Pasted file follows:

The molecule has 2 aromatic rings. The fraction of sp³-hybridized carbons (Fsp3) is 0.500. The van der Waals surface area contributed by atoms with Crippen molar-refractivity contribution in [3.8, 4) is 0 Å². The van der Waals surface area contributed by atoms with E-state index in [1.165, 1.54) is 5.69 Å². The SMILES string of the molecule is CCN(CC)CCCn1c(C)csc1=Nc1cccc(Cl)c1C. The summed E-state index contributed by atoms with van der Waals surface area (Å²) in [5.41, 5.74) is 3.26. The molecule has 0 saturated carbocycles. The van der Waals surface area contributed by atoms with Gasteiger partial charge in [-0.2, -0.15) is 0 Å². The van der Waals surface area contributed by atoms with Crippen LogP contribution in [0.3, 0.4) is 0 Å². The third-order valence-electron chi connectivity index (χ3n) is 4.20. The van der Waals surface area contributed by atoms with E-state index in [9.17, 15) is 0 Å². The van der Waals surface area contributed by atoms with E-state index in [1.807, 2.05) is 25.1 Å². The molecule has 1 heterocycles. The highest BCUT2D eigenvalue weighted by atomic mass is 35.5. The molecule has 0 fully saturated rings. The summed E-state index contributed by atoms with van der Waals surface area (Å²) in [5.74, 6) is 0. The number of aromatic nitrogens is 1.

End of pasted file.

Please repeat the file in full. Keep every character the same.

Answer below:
The molecule has 2 aromatic rings. The fraction of sp³-hybridized carbons (Fsp3) is 0.500. The van der Waals surface area contributed by atoms with Crippen molar-refractivity contribution in [3.8, 4) is 0 Å². The van der Waals surface area contributed by atoms with E-state index in [1.165, 1.54) is 5.69 Å². The SMILES string of the molecule is CCN(CC)CCCn1c(C)csc1=Nc1cccc(Cl)c1C. The summed E-state index contributed by atoms with van der Waals surface area (Å²) in [5.41, 5.74) is 3.26. The molecule has 0 saturated carbocycles. The van der Waals surface area contributed by atoms with Gasteiger partial charge in [-0.2, -0.15) is 0 Å². The van der Waals surface area contributed by atoms with Crippen LogP contribution in [0.3, 0.4) is 0 Å². The third-order valence-electron chi connectivity index (χ3n) is 4.20. The van der Waals surface area contributed by atoms with E-state index in [9.17, 15) is 0 Å². The van der Waals surface area contributed by atoms with E-state index in [1.807, 2.05) is 25.1 Å². The molecule has 1 heterocycles. The highest BCUT2D eigenvalue weighted by atomic mass is 35.5. The molecule has 0 fully saturated rings. The summed E-state index contributed by atoms with van der Waals surface area (Å²) in [5.74, 6) is 0. The number of aromatic nitrogens is 1.